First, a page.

Advisers must “avoid causing foreseeable harm to retail customers”. That’s one of the key rules, set out in the Financial Conduct Authority’s (FCA’s) new Consumer Duty. Gordon Reid looks at what that means for you as a mortgage adviser and the advice you offer during the current cost-of-living crisis.
The first implication of the FCA’s new rule, is that if something is “foreseeable” you must take it into consideration – and its potential impact on your customers.
Not knowing that something was going to happen is no longer a valid reason for not considering it.
You might argue that this makes it even more challenging to get the advice right for your customers. But remember, mortgages are a long-term commitment and must therefore remain affordable for many years to come, not just now.
Financial and mortgage advice
The new Consumer Duty also emphasises the value of holistic financial advice.
But as a mortgage adviser, you may not be authorised to advise on all of the products that your customer needs. However, you do need to be able to identify those needs and alert your customers to them.
There’s a view that your responsibilities go even further. Is it enough that you highlight a potential need? Or do you need to provide information about where your customers can get the advice they require to meet this need?
Mortgage advice and the cost-of-living crisis
Of course, the cost-of-living crisis makes things even more challenging. Significant increases in virtually every area of expenditure mean that you need to fully understand a customer’s financial capacity and capability, before making your recommendation.
Previously you may have asked quite generic questions about how they could afford an increase in interest rates. Now, you might have to be more specific and ask about more than what will happen if there are increases in the mortgage rate.
All of this means that the need to understand a wider range of options, solutions, risks and implications, has never been greater for a mortgage professional.
Expanding your skillset is absolutely key to tackling all of this and will determine whether you survive or indeed thrive in this challenging environment.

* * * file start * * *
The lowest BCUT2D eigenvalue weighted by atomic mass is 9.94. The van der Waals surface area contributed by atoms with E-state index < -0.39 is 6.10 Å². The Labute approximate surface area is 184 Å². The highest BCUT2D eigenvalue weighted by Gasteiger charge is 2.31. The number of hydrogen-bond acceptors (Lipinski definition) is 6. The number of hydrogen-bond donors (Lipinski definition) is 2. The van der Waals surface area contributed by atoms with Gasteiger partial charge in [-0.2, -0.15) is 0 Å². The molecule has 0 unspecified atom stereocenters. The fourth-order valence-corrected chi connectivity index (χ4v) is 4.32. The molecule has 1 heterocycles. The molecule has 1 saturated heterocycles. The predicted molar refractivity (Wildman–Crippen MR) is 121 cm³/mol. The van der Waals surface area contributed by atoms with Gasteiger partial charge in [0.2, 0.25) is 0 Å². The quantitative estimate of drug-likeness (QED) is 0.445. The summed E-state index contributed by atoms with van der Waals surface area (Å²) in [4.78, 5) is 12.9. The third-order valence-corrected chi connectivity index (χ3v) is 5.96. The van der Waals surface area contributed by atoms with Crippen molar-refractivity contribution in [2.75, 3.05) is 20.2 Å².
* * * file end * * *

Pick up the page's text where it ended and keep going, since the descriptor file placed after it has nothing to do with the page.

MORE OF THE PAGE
For example, you could choose to broaden and deepen your understanding of your customers financial needs by undertaking a qualification in financial advice, such as the Diploma for Financial Advisers (DipFA).
Completing DipFA would of course give you the option to pursue a career in financial advice.
However, it would also benefit you and your customers if you opt to continue specialising as a mortgage adviser. In particular, it will help you identify wider financial needs and potential solutions.
Expanding your mortgage skillset
You might also develop your mortgage skills and knowledge, as demand for later-life lending continues to rise.
In the current climate, many of your older customers may be looking to reduce their outgoings, by consolidating debt. Or, they may want help out family members with a deposit for a new home. They could be looking to make home improvements or go on a holiday of a lifetime. You need to be able to steer them towards the right option or know when to refer them to someone with a different specialism.
The Certificate in Regulated Equity Release (CeRER) will enable you to advise on a broader range of mortgage products and improve your knowledge of later life lending options.
Finally, if you want to develop your understanding of the financial impacts of both global and personal changes for mortgage customers, you should consider studying for your CeMAP Diploma.
This will help you assess the risks your mortgage customers face so that you can more easily and confidently tailor your advice to suit their needs – both short and long term!
See our mortgage advice qualifications